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SOCHI, February 4 (Itar-Tass) – Russia considers restructuring of Cyprus’ debt.
“/Cyprus/ has addressed us for a new loan and for better conditions for the earlier loan,” Russia’s Finance Minister Anton Siluanov told reporters on Monday. “We are ready to consider rather the second option.”
He explained that Russia was ready to consider “restructuring of the debt and lowering the interest rate.” Siluanov stressed that “Russia’s efforts will not be able to rescue Cyprus, which will not be able to do without assistance from the European Union.”
A month earlier, Cyprus’ government asked Russia officially to extend for five more years the payback of the loan of 2011. Under the agreement signed back then, Cyprus received a loan of 2.5 billion euros, where the interest rate was 4.5 percent for the term of 4.5 years. The loan was due for payback by July, 2016.
However, by mid 2012, it was clear that the means would not be sufficient to overcome the financial crisis, as the country had to recapitalise its leading banks, following instruction from the European Commission. The Cyprus authorities addressed Russia for another loan of five billion euros and at the same time had to ask aid from counterparts in Europe and at the International Monetary Fund. The Russian side agreed to help, but exclusively in coordination with the EU countries.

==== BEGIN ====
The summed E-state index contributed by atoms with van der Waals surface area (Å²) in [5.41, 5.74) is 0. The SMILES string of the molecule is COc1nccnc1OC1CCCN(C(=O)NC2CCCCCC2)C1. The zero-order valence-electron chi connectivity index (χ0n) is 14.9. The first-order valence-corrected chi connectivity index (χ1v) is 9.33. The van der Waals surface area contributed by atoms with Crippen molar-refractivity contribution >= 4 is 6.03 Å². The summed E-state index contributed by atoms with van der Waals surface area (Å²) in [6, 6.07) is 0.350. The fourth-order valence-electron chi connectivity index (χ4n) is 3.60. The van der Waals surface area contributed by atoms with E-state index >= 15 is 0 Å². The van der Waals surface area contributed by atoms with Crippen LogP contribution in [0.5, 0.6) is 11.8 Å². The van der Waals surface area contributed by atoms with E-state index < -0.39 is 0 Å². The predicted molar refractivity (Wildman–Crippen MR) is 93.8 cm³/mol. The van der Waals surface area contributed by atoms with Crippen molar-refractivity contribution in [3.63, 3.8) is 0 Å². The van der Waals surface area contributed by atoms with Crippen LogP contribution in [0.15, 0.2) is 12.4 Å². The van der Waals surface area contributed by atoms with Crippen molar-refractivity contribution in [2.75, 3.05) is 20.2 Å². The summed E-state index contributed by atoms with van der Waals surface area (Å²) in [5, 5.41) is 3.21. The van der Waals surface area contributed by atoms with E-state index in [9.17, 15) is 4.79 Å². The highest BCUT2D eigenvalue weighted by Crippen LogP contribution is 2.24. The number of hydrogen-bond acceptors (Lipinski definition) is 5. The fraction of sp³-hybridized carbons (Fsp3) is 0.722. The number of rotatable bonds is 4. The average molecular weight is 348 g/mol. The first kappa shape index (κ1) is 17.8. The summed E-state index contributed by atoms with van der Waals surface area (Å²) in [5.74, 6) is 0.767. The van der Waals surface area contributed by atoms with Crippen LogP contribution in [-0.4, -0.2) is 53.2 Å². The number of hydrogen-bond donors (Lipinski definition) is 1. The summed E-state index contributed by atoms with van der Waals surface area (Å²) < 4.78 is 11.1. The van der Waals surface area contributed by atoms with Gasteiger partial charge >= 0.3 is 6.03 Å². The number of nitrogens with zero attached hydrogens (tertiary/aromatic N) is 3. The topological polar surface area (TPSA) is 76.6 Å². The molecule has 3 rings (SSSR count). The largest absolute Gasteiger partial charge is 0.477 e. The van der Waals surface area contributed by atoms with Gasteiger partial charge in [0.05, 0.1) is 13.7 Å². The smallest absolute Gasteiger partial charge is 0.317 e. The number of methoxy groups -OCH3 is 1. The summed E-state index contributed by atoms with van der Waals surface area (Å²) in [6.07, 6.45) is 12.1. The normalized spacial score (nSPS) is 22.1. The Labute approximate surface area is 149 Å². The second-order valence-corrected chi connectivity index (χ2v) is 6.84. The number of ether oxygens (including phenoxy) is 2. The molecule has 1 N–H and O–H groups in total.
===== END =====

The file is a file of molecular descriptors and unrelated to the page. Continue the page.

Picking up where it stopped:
The question about delaying payback of the Russian loan emerged after the November agreement between the Cyprus officials and the “Three” international lenders /the European Commission, the European Central Bank and the International Monetary Fund/ on the financial aid of about 17.5 billion euros, where about ten billion were to be used for bank restructuring. However, Cyprus’ counterparts at the European Council and the International Monetary Fund decided to postpone a final agreement of the memorandum on the assistance programme and on allocation of funds due to certain problems, where the main one being the concern about Cyprus’ ongoing foreign debt if the country receives an aid equal to the country’s GDP per year. Presently, there are several suggestions how to make the debt payable, including privatisation of state-run companies and restructuring of the Russian loan.